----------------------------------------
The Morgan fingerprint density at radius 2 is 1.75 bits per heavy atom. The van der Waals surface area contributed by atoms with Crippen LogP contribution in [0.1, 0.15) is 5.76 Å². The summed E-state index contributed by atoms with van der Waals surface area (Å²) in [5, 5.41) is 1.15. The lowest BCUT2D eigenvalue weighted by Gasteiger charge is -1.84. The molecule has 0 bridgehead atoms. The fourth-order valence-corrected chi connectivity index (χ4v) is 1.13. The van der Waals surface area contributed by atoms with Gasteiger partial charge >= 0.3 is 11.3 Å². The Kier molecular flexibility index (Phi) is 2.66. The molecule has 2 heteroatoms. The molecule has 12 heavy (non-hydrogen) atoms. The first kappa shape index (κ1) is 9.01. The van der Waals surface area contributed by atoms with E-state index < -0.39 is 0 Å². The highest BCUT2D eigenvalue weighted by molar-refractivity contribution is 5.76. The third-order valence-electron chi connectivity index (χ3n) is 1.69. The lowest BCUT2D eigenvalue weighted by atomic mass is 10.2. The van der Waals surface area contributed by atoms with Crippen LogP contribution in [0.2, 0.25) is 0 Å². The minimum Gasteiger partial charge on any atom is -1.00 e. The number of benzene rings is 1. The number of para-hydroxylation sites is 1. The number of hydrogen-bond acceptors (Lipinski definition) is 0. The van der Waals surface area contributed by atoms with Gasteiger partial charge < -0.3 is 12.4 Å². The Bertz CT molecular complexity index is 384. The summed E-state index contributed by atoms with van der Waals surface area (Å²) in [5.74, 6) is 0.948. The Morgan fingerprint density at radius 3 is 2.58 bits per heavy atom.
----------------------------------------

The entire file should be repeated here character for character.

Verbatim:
The Morgan fingerprint density at radius 2 is 1.75 bits per heavy atom. The van der Waals surface area contributed by atoms with Crippen LogP contribution in [0.1, 0.15) is 5.76 Å². The summed E-state index contributed by atoms with van der Waals surface area (Å²) in [5, 5.41) is 1.15. The lowest BCUT2D eigenvalue weighted by Gasteiger charge is -1.84. The molecule has 0 bridgehead atoms. The fourth-order valence-corrected chi connectivity index (χ4v) is 1.13. The van der Waals surface area contributed by atoms with Gasteiger partial charge >= 0.3 is 11.3 Å². The Kier molecular flexibility index (Phi) is 2.66. The molecule has 2 heteroatoms. The molecule has 12 heavy (non-hydrogen) atoms. The first kappa shape index (κ1) is 9.01. The van der Waals surface area contributed by atoms with E-state index < -0.39 is 0 Å². The highest BCUT2D eigenvalue weighted by molar-refractivity contribution is 5.76. The third-order valence-electron chi connectivity index (χ3n) is 1.69. The lowest BCUT2D eigenvalue weighted by atomic mass is 10.2. The van der Waals surface area contributed by atoms with Crippen LogP contribution in [0.2, 0.25) is 0 Å². The minimum Gasteiger partial charge on any atom is -1.00 e. The number of benzene rings is 1. The number of para-hydroxylation sites is 1. The number of hydrogen-bond acceptors (Lipinski definition) is 0. The van der Waals surface area contributed by atoms with Gasteiger partial charge < -0.3 is 12.4 Å². The Bertz CT molecular complexity index is 384. The summed E-state index contributed by atoms with van der Waals surface area (Å²) in [5.74, 6) is 0.948. The Morgan fingerprint density at radius 3 is 2.58 bits per heavy atom.